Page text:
Football Team

Hailey: What Michael Jordan has to do with WFT's opener

Football Team

The Washington Football Team held its final training camp practice before taking on the Patriots to open up the preseason on Thursday, and after the session, head coach Ron Rivera was asked about what he wants to see from his players versus New England.

At least initially, Rivera kept it straightforward.

"Consistency," the boss told reporters. "You know, you want to win them all, but I'm not concerned with winning them. I'm concerned with going out there and playing hard and doing things the right way first and foremost."

That's a perfectly fine answer, right? Like, it's not exactly awe-inspiring, but Rivera identified the thing that matters most to him when it comes to Thursday, which was the point of the inquiry. All good there.

But then, just before the conclusion of his time with the media, Rivera circled back to the topic. And in this instance, he casually name-dropped someone who is rarely, rarely name-dropped in a casual fashion. 

"What'll happen is when it becomes game speed, that kind of pace, that's when you really begin to notice some guys do some things," Rivera said. "It's interesting because Michael Jordan told me this one time, a long time ago, when we were back in Chicago. He used to say, 'You watch when it comes down to clutch time, who comes to the ball hard, who doesn't seem to come off that pick as hard as they should.'"

 

"It's just interesting," he added. "So, when we get into the games like this, you really watch for those things and it tells you."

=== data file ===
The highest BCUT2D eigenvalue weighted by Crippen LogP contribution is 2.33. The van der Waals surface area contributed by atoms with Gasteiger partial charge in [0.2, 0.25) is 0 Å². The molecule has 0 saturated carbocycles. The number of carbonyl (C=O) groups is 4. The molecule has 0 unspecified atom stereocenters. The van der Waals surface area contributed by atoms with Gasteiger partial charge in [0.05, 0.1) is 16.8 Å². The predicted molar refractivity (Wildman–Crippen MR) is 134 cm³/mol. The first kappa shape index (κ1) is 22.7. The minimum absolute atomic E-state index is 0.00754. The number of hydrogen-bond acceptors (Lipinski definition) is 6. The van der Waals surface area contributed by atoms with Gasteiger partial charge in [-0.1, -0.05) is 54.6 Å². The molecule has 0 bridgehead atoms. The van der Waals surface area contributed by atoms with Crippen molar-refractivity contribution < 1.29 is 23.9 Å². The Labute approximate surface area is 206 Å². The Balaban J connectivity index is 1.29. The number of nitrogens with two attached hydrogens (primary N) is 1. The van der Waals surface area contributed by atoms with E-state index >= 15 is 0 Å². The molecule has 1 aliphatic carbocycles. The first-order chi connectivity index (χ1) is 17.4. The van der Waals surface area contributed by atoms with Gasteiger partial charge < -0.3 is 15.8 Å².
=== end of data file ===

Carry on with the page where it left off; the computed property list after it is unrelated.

The two were professional athletes in Chicago at the same time, so it makes sense they have spoken before. But once you get past the fact that Rivera coolly mentioned Michael Jordan as if he was Rivera's accountant, you come away with an appreciation for what MJ told Rivera. 

At camp, it's one thing to read and react to your own teammates' moves and put yourself in position to block them/tackle them/race by them, etc. In those situations, you're battling with someone who ultimately wants to wear the same jersey as you, who isn't necessarily running at 100 percent and who may not even be wearing pads.

Once another NFL squad is introduced, though, and action from practice is transferred into a legitimate game situation — and yes, for many, a preseason matchup qualifies as legitimate — the intensity multiplies. That's what Jordan was getting at in his conversation with Rivera, and that's what Rivera will be monitoring come Thursday.

Then, maybe Rivera will reference something he learned from Denzel Washington or Taylor Swift or Tiger Woods, just to keep things lively when he's behind the microphone next. That'd be neat.

Washington's preseason game against New England airs at 7:30 p.m. on NBC-4 and NBC Sports Washington. Coverage begins at 6:30 p.m. with Washington Football Kickoff Live on NBC Sports Washington.